Tuesday, May 12, 2009

Guatemala rejects allegations of role in lawyer's death

(CNN) -- Guatemalan President Alvaro Colom has dismissed an allegation that he was behind the death of a lawyer who left a video blaming the president if anything happened to him.

The lawyer, Rodrigo Rosenberg, was shot and killed Sunday while riding a bicycle in Guatemala City.

On Monday, a video surfaced in which Rosenberg -- seated behind a desk and calmly speaking into a microphone -- linked Colom and an aide to his death.

"If you are watching this message," Rosenberg said on the video, "it is because I was assassinated by President Alvaro Colom, with help from Gustavo Alejos," the president's private secretary. Rosenberg mentions a third person who he believes would have been involved in his death and also mentions those three people as well as the president's wife in connection with two killings last month.

In a broadcast to the nation Monday night, Colom denied any connection.

"We categorically reject the accusations that pretend to tie the president, first lady and private secretary as those responsible for this assassination," Colom said.

A dated and signed transcript of the video's content indicates Rosenberg made the recording last week. It surfaced Monday after his funeral, and was posted on YouTube and distributed to other media outlets by the newspaper El Periodico de Guatemala.

Rosenberg's video said he was targeted for talking about the death of prominent businessman Khalil Musa and his daughter in April.

They were killed, Rosenberg said, because they had refused to participate in acts of corruption as the president wanted.

See the rest of the story here.

Death squads for hire as citizens tackle gang rule

At first it looked like a family day out, with crowds gathering by the banks of a river in Guatemala City. Mothers chatted to each other as their children pushed forward, trying to get a better view. But the entertainment on offer was not as it seemed.

Lying on the grass in front of them was a family of five, their hands tied behind their backs and their throats slashed. The youngest was 8 years old.

“Could be gangs, could be a personal vendetta,” said a policeman. “But who knows, here everybody is killing everybody.”

With more than 5,000 murders a year in this country of only 12 million — more than during the dark days of the civil war — violence in Guatemala is out of control. But now citizens are fighting back, hiring assassins to kill gang members and criminals.

They call it “social cleansing” and, according to a USAID opinion poll, nearly half of all Guatemalans support it. They say that they have been forced to take the law into their own hands because of police corruption and inefficiency. Yet there are claims of complicity with the security services.

“Thirty per cent of murders I see now are social cleansing killings,” Comisario Tomás Gómez, the head of a special army unit that patrols neighbourhoods run by gangs, said.

“People have had enough. Communities are being terrorised by gangs, they are extorted and even evicted from their houses. If you don’t pay, you’re killed.”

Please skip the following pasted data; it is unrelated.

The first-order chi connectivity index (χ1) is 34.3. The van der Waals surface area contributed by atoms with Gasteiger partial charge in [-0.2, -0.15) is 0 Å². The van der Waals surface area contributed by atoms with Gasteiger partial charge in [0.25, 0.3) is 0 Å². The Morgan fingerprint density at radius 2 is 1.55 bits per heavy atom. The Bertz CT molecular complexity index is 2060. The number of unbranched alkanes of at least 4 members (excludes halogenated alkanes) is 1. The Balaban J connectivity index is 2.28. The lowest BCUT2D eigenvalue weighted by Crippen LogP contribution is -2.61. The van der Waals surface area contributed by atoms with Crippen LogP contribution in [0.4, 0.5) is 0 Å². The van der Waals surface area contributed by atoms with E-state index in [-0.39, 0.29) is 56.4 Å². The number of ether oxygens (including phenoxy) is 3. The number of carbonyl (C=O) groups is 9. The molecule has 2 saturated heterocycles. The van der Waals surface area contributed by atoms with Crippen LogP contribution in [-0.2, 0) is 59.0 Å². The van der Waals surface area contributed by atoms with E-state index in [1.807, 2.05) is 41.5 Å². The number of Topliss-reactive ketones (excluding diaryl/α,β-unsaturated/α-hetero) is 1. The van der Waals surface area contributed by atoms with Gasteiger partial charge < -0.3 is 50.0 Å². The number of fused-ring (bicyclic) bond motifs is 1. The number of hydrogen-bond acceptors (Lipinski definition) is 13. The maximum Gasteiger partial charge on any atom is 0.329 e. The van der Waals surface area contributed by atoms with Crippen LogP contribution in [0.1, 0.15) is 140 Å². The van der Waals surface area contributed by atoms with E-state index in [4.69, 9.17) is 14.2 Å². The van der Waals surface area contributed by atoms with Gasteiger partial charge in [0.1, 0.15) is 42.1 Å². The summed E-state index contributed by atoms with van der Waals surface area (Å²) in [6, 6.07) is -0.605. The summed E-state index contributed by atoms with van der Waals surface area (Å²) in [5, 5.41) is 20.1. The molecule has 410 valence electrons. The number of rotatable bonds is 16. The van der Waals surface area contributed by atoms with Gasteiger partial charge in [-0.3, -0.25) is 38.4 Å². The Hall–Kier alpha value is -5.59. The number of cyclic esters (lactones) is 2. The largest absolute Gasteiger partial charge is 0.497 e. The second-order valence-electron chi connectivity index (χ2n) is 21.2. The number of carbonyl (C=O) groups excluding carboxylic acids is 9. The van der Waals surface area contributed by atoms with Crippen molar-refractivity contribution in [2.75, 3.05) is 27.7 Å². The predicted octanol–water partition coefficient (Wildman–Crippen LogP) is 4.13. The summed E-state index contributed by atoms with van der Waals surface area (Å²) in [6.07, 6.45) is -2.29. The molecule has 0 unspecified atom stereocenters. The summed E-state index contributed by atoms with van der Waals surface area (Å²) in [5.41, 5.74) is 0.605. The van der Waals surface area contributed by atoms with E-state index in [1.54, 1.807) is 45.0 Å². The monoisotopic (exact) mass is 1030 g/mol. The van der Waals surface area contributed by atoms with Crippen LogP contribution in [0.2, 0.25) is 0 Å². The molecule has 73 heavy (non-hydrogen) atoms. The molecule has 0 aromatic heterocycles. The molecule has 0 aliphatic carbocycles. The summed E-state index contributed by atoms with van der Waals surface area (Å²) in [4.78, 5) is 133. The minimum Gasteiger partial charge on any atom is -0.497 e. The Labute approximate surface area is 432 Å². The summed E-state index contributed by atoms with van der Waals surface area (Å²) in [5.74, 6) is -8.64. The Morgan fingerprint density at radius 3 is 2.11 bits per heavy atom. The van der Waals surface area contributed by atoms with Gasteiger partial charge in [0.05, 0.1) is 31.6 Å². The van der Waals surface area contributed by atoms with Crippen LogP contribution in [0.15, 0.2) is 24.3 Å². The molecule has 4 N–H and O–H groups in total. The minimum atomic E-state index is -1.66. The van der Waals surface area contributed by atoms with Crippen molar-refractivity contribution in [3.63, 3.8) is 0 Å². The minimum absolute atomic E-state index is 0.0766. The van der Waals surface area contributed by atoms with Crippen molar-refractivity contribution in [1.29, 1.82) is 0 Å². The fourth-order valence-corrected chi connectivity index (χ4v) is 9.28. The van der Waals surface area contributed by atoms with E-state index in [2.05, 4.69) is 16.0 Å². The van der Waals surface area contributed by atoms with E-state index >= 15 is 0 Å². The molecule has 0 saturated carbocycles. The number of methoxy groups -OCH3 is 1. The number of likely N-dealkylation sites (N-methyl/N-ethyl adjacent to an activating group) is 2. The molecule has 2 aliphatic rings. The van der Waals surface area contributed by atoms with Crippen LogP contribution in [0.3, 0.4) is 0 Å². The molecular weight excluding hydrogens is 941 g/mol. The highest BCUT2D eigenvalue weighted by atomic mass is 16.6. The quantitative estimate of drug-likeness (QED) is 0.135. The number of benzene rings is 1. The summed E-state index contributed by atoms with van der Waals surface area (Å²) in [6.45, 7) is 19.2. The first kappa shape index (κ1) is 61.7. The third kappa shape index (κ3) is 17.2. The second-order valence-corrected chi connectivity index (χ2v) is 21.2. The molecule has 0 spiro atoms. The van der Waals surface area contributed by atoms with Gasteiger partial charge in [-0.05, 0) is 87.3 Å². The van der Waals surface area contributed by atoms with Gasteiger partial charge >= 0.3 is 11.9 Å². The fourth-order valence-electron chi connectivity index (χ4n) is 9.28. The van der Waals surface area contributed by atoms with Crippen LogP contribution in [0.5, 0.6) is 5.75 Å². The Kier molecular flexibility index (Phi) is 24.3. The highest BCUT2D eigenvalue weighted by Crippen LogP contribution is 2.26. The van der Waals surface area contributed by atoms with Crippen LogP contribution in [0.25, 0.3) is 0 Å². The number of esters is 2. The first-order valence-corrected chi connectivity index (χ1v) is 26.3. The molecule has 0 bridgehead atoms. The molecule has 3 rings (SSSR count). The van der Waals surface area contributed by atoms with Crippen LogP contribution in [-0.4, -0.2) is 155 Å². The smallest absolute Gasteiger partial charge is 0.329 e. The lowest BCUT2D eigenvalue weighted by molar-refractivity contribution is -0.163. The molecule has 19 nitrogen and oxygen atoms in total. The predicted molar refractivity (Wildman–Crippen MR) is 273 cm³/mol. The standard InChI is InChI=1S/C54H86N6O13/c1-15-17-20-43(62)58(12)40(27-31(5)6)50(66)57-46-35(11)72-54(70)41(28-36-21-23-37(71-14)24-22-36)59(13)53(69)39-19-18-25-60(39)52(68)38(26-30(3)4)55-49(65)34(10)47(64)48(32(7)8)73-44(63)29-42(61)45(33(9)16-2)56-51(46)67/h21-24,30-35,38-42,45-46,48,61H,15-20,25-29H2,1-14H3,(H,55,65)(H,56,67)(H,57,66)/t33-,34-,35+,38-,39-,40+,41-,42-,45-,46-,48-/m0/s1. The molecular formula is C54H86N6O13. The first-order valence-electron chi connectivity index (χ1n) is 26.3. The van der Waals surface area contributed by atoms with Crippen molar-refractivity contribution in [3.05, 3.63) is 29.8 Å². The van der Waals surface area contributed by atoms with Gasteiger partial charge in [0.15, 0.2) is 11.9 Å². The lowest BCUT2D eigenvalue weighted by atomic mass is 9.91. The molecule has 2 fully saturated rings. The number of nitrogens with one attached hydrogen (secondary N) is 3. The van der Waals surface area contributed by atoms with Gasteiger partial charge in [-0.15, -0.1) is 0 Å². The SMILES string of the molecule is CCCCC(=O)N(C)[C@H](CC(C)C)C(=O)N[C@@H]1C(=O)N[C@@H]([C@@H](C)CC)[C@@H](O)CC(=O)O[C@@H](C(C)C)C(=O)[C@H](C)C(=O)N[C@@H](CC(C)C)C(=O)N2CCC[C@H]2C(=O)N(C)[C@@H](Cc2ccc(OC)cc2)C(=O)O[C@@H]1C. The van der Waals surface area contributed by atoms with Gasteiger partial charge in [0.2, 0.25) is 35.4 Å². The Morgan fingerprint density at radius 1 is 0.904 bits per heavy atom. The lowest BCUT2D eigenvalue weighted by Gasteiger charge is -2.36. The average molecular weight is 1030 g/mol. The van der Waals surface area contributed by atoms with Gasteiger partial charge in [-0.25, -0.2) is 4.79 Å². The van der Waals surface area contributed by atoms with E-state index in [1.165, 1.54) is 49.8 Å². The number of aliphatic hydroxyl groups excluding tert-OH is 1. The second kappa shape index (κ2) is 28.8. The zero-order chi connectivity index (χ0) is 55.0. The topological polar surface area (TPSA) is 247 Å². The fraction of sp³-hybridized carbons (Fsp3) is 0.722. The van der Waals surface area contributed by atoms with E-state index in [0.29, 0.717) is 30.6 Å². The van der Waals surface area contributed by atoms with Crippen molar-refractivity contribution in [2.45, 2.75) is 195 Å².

Communities are clubbing together to hire hit men. Gang members, who control huge swaths of the city, are disappearing, their bodies found dumped and mutilated. The killers leave messages pinned to bodies, or sometimes carved into flesh, warning other gang members that this is what will happen to them. For the first time, gangs are living in fear.

When violence started affecting business in the sprawling La Terminal market, the Merchants’ Association hired a group of 12 hit men known as the Avenging Angels. In a year they killed between 50 and 60 gang members and criminals. Now they patrol the market and anyone caught stealing or causing trouble gets a bullet in the back of the head — three to four people a week.

“The murder rate hasn’t changed, but the crime rate is down,” a local butcher said. ()

The gangs claim that members of the police and security services are involved. Even the country’s chief of police, Erwin Sperison, admits that members of his force may be acting as vigilante death squads.

“It is possible,” he said. “I kicked out 1,200 policemen last year. This year there’s already around 600 policemen that have been taken out of the institution.”

Mynor, a member of the Mara Salvatrucha gang, said that he knew scores of gang members who had been snatched from their homes in the middle of the night by men in police uniform.

“It’s always the same, homies [gang members] are taken in blacked-out, unmarked cars by armed men and their bodies turn up tortured,” he said.

As well as death squads, whole communities are handing out vigilante justice.

A year ago in the small town of Palin, just outside the city, three gang members were beaten and then burnt to death. More than a thousand people, including women and children, took part. After the lynching, the community formed its own protection group, which now patrols the streets every night, armed with guns and machetes.